Another common cause of back pain is sacro-ilitis, which is inflammation of the SI joint. This pain presents very similar to axial back pain, and for that reason is often misdiagnosed. There are several physical exam findings that help us differentiate where the pain comes from, but often diagnostic blocks with local anesthetics are required to help us properly diagnose the cause of your back pain.
While these are the more common causes of back pain, there are several others that can cause significant pain and impairment. These include infection, tumors, kidney stones, fibromyalgia, sprains, endometriosis, and pain after back surgery.
If your back pain is debilitating, has been present for greater than four weeks, or is demonstrating symptoms of sciatica, it may be in your best interests to call for an appointment so we can help prevent your back pain from being chronic.
Neck pain is a common complaint. Neck muscles can be strained from poor posture, whether it’s leaning over your computer or hunching over your workbench. Osteoarthritis also is a common cause of neck pain. Neck pain is commonly associated with dull aching. Sometimes pain in the neck is worsened with movement of the neck or turning the head. Neck pain can also be associated with headache, facial pain, shoulder pain, and arm numbness or tingling (upper extremity paresthesias).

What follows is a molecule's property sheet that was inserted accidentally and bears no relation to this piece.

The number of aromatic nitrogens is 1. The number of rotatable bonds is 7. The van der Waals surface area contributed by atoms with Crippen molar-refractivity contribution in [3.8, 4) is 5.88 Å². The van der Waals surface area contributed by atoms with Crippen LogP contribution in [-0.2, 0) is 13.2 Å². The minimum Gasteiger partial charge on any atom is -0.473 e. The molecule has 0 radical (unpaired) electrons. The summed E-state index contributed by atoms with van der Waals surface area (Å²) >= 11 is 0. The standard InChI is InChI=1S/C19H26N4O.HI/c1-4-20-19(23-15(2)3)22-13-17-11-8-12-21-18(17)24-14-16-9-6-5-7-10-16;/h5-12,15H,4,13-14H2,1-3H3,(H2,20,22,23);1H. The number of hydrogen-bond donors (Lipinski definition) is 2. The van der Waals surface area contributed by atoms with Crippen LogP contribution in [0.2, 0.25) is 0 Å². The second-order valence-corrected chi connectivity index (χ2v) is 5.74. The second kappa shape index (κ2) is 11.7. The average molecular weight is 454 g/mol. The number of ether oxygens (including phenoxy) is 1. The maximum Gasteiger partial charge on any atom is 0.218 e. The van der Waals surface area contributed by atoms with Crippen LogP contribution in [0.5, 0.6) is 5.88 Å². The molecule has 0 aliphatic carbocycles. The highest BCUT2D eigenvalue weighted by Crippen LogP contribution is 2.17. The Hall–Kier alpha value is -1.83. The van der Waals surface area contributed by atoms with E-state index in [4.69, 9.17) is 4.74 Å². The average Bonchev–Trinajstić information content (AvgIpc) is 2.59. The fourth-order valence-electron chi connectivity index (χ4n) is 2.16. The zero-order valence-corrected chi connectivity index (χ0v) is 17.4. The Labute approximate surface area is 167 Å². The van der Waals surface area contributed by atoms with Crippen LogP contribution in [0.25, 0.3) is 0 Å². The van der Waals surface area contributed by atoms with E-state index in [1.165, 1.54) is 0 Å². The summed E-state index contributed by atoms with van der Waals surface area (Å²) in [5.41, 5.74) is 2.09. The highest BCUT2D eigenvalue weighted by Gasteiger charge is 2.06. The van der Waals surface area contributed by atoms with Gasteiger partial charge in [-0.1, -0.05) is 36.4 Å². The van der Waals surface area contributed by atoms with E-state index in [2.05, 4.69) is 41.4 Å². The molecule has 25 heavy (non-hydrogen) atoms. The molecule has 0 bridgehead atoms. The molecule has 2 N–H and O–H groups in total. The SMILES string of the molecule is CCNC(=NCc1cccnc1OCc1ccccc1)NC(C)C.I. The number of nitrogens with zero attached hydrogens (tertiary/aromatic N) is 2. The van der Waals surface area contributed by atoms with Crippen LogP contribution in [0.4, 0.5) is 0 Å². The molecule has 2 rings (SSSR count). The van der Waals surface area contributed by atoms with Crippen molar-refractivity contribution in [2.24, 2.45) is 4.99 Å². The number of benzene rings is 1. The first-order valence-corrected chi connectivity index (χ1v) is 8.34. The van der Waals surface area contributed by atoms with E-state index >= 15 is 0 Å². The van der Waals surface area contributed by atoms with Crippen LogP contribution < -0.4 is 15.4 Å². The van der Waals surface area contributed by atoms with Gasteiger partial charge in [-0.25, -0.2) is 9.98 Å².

When Symptoms travel down the arm it is often indicative of pinched nerves in the neck. Over time, weakness may be develop due to nerve compression. If you are experiencing weakness in your arm, you should be evaluated by healthcare professional. Prolonged nerve compression will lead to irreversible injury.